Jacki McEwen-Powell, founding partner and strategist at Eclipse Communications, says today’s workforces expect messaging that is more inclusive, personally relevant and decidedly digital. In short, companies need to engage with employees more than ever before.
This is underlined by Beekeeper’s Internal Communications Trends in 2021, which notes that in 2020, 84% of employees felt their company’s management did not share enough information and 75% felt out of the loop when it came to company policy changes or other important information.
With ongoing concerns around the pandemic, employee anxiety remains at an all-time high. A 2020 survey by Pharma Dynamics reveals a significant increase in psychological and emotional stress amongst South Africans as a result of COVID-19, with 56% of respondents noting higher levels of distress than before the pandemic. This can lead to a disengaged workforce, which costs employers in the long run.
This means maintaining transparency, emphasising sustainability, recognising employees, keeping the lines of communication between employees and management open, and allowing time and space for informal interactions in virtual settings that mimic what they miss about their conventional ‘watercooler’ interactions.
Trends that emerged in response to the pandemic will continue to shape the future of corporate communications. According to local industry bodies, Institute of Internal Communication and the Chartered Institute of Public Relations, employers need to remain employee-centric.
There are three main areas that employees want communication on:
– Remote working and business continuity (89%).
– Public health information (64%).
– Driving positivity in uncertain times (61%).
Know who you are talking to
WorkPlace notes that as much as 80% of the global workforce doesn’t sit behind desks all day. Remote operations increased the disconnect between colleagues, and there is a growing need to effectively connect all employees – be they frontline, remote, deskless or office-bound – to drive business productivity and success.
All is not equal when it comes to access to computers and other tools for desk-bound versus deskless employees. Deskless or remote employees deserve to be part of the conversation, and not including them will make them feel even more isolated, undervalued, and unmotivated.
According to Gallup:
– 71% of deskless or remote employees are not actively engaged in their businesses.
– 85% say that the communication they receive just is not enough.
Add that personal touch
A company’s success is directly linked to the quality of its employees’ experiences, and understanding the ‘who, what, where, when, why and how’ of employees is crucial to tailoring messaging for them. When they are inundated with information, they often filter out communication they don’t feel is personally relevant to them. This could mean that critical messages remain unread, unheard or unwatched.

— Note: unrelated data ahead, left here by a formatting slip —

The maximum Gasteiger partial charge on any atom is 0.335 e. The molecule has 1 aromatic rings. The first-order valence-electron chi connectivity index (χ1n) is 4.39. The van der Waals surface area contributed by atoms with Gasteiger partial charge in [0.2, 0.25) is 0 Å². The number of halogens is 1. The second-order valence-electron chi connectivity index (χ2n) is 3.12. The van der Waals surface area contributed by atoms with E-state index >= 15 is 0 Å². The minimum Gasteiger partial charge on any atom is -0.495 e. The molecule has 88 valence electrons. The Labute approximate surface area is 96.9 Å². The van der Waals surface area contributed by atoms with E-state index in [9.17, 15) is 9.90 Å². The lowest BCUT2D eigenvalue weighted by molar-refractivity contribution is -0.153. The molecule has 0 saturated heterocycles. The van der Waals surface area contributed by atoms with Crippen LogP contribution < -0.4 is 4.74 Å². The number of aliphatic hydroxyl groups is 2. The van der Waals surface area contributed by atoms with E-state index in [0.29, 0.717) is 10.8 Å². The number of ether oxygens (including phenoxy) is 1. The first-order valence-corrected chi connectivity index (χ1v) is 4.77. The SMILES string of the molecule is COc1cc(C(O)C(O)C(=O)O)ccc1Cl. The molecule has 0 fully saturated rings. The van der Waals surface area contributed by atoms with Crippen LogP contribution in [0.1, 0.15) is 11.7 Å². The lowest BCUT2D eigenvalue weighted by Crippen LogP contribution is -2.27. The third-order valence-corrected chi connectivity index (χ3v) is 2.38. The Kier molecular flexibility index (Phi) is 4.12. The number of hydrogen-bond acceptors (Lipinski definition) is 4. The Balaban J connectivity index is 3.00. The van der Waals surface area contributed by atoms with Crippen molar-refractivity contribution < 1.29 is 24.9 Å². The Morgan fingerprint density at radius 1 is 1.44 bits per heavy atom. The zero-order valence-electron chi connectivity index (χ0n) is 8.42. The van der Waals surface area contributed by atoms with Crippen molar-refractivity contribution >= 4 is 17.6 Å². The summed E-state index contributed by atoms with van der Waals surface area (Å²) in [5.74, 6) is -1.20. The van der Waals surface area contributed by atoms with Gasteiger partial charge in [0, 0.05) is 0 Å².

In the UK alone, 65.2% of employees say their work is negatively affected by the sheer volume of data they have to process while at work. Ultimately, companies need to consider creating more personalised and interactive channels and content (memes, video content, infographics) to better the employee experience, keep them engaged and drive a deeper connection between peers, as well as employees and employers.
Drive the digital agenda
Cross-platform digital offerings are replacing the intranets of old and paving the way for effective and engaging internal communication, with mobile apps driving the conversation. According to Dell Technologies, eight in 10 organisations are fast-tracking parts of their digital transformation agenda in response to the current climate. CustomerThinks claims that 44% of employees want wider adoption of internal communication tools, while 85% use more than one device to communicate at work.
Cloud-based enterprise social networks (ESNs) such as Workplace and Yammer have led to greater rates of engagement, however these are merely the tip of the iceberg of what’s possible. Bankmycell says that as many as 3.5 billion people worldwide use smartphones, with Statista predicting this to rise to 7.33 billion by 2023.
With the majority of today’s workforce using mobile devices, mobile-friendly apps can provide quick and effortless ways to communicate, irrespective of employee location. A single mobile communication hub can eliminate silos and include an array of features, including shift scheduling, and even user data and payslips.
Create a data-driven culture
If we cannot measure it, we should not be doing it; and in this digital-first era, internal communications teams have more metrics at their disposal than ever before. However, insights from Unily say that as few as 43% of companies use this data to drive business decisions. Strategic internal communications are truly successful when their effectiveness can be measured and quantified. Measurement metrics have evolved to provide behavioural patterns, content preferences, time of day posting and even engagement rates.
Do not just inform – inspire action
Effective internal communications are the foundation of success, and as quoted by Viktoria Tegard, Head of Internal Communications at Virgin Atlantic Airways, companies who want to remain competitive and successful need to ensure they involve, motivate and inspire colleagues.